Police State/Civil Liberties

Michigan Voters Approve Electronic Communications and Data Privacy Amendment

Controlling the power of technology, and those who possess it, is just as important as controlling the power of the state. Traditional civil libertarianism has mostly been about curbing the power of the political government, the military, and organized religion. But corporations, banks, technology, media, and universities all parts of modern state systems.


LANSING, Mich. (Nov. 3, 2020) – Today, Michigan voters easily passed a state constitutional amendment that elevates the privacy of a person’s electronic communications and data to the same level as “persons, houses, papers and possessions.”

The Michigan legislature put Proposal 20-2 on the ballot. It requires any Michigan government agency to obtain a search warrant in order to access a person’s electronic data or electronic communication. The amendment added the following highlighted words to Article I Sec. 11 of the state constitution.

Sec. 11. The person, houses, papers, and possessions, ELECTRONIC DATA, AND ELECTRONIC COMMUNICATIONS of every person shall be secure from unreasonable searches and seizures. No warrant to search any place or to seize any person or things OR TO ACCESS ELECTRONIC DATA OR ELECTRONIC COMMUNICATIONS shall issue without describing them, nor without probable cause, supported by oath or affirmation. The provisions of this section shall not be construed to bar from evidence in any criminal proceeding any narcotic drug, firearm, bomb, explosive or any other dangerous weapon, seized by a peace officer outside the curtilage of any dwelling house in this state.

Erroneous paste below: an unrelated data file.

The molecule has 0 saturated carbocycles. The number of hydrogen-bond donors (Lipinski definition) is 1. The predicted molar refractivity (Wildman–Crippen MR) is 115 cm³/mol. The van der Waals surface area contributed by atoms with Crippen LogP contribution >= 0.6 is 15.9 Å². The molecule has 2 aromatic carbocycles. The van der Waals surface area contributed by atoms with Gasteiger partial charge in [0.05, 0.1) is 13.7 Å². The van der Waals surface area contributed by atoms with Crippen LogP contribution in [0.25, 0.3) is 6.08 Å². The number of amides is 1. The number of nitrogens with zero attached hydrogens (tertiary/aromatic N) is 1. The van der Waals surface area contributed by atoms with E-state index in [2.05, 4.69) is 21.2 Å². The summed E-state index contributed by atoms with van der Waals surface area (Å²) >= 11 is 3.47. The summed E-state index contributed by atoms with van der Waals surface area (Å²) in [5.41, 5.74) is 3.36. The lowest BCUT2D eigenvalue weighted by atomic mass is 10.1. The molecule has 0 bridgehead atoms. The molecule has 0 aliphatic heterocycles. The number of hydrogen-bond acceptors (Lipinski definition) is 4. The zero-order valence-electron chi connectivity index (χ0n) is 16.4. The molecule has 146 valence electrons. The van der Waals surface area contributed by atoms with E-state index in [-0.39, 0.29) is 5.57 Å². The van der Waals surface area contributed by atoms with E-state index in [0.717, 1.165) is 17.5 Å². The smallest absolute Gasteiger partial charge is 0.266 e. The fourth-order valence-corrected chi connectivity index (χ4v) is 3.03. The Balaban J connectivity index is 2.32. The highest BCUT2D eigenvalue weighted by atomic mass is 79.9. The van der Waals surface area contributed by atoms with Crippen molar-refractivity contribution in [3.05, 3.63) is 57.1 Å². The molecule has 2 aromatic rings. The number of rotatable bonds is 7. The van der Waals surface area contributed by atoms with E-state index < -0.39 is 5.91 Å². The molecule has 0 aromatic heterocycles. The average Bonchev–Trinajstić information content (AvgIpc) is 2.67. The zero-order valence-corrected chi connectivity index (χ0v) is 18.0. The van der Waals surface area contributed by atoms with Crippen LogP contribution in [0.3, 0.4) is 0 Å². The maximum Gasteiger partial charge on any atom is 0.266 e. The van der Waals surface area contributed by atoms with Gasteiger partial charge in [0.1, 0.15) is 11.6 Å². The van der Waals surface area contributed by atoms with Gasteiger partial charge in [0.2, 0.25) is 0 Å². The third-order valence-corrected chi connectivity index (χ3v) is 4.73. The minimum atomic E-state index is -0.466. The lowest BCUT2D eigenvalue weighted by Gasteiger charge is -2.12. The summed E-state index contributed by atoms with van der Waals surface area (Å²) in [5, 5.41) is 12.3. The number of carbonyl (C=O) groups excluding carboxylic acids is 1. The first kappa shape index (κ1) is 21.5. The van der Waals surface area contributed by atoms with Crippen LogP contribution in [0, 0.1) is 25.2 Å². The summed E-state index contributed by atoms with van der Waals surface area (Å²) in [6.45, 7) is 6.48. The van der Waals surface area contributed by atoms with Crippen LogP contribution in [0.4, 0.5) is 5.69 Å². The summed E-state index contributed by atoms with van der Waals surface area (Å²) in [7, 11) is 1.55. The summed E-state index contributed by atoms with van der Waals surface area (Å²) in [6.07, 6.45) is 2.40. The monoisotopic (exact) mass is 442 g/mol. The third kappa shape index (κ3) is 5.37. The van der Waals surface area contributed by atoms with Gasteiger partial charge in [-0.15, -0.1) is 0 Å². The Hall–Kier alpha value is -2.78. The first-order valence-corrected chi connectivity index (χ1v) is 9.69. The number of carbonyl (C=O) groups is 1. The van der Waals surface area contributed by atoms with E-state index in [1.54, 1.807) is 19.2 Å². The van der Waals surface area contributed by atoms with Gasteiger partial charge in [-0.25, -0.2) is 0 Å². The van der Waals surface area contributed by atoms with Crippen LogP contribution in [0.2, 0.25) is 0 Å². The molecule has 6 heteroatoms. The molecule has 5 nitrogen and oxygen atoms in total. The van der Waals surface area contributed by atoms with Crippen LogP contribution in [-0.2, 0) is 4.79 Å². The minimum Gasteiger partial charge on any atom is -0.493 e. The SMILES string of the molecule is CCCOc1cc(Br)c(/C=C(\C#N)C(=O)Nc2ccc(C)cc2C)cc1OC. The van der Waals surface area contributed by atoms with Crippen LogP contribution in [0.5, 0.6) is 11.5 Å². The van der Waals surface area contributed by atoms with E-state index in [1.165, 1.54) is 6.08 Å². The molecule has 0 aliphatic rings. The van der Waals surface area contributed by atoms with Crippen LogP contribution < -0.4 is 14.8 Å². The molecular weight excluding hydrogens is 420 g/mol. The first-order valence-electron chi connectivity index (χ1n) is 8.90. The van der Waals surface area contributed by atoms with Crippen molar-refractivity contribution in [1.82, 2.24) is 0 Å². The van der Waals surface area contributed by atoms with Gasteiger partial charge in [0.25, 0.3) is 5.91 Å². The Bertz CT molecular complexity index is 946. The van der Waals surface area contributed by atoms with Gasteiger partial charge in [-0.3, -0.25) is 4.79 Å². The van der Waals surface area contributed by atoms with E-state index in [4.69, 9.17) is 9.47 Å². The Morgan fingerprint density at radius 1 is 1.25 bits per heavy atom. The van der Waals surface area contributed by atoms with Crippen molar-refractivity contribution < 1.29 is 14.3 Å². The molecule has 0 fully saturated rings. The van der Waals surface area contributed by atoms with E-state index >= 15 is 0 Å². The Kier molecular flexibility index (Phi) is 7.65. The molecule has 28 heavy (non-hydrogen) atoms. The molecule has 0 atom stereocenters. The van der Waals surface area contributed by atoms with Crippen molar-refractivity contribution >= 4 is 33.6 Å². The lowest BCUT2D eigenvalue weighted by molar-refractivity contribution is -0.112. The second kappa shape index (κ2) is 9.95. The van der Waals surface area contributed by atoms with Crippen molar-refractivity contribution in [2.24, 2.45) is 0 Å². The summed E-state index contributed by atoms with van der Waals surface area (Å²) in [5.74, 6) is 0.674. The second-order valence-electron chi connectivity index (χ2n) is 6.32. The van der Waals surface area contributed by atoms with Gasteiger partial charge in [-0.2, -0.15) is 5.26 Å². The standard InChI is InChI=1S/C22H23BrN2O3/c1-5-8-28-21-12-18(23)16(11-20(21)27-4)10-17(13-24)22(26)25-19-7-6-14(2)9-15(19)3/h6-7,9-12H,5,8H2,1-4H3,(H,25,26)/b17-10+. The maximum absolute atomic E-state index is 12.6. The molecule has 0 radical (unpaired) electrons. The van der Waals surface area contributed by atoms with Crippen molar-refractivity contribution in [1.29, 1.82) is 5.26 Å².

The ballot measure passed 88-12% – with 33% reporting at the time of publication.


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